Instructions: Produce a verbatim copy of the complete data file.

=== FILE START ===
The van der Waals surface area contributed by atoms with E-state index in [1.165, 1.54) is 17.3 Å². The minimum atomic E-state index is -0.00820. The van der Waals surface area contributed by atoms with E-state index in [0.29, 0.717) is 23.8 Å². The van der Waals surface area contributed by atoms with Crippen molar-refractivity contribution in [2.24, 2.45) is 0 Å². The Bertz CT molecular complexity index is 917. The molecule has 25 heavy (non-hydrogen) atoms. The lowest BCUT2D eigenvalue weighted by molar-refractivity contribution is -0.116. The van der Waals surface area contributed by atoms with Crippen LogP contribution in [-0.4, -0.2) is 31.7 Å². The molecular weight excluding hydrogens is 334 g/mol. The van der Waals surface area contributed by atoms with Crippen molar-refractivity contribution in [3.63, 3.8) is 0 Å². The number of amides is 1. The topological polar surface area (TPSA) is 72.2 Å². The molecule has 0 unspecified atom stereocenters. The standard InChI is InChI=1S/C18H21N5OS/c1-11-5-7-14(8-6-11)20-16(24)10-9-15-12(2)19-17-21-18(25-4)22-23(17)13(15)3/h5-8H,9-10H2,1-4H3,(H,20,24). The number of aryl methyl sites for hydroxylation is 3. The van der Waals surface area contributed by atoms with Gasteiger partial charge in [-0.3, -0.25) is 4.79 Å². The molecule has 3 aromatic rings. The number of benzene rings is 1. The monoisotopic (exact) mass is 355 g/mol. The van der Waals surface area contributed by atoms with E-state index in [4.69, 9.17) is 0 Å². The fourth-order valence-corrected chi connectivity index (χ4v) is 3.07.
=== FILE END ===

The van der Waals surface area contributed by atoms with E-state index in [1.165, 1.54) is 17.3 Å². The minimum atomic E-state index is -0.00820. The van der Waals surface area contributed by atoms with E-state index in [0.29, 0.717) is 23.8 Å². The van der Waals surface area contributed by atoms with Crippen molar-refractivity contribution in [2.24, 2.45) is 0 Å². The Bertz CT molecular complexity index is 917. The molecule has 25 heavy (non-hydrogen) atoms. The lowest BCUT2D eigenvalue weighted by molar-refractivity contribution is -0.116. The van der Waals surface area contributed by atoms with Crippen LogP contribution in [-0.4, -0.2) is 31.7 Å². The molecular weight excluding hydrogens is 334 g/mol. The van der Waals surface area contributed by atoms with Crippen molar-refractivity contribution in [3.63, 3.8) is 0 Å². The number of amides is 1. The topological polar surface area (TPSA) is 72.2 Å². The molecule has 0 unspecified atom stereocenters. The standard InChI is InChI=1S/C18H21N5OS/c1-11-5-7-14(8-6-11)20-16(24)10-9-15-12(2)19-17-21-18(25-4)22-23(17)13(15)3/h5-8H,9-10H2,1-4H3,(H,20,24). The number of aryl methyl sites for hydroxylation is 3. The van der Waals surface area contributed by atoms with Gasteiger partial charge in [-0.3, -0.25) is 4.79 Å². The molecule has 3 aromatic rings. The number of benzene rings is 1. The monoisotopic (exact) mass is 355 g/mol. The van der Waals surface area contributed by atoms with E-state index in [4.69, 9.17) is 0 Å². The fourth-order valence-corrected chi connectivity index (χ4v) is 3.07.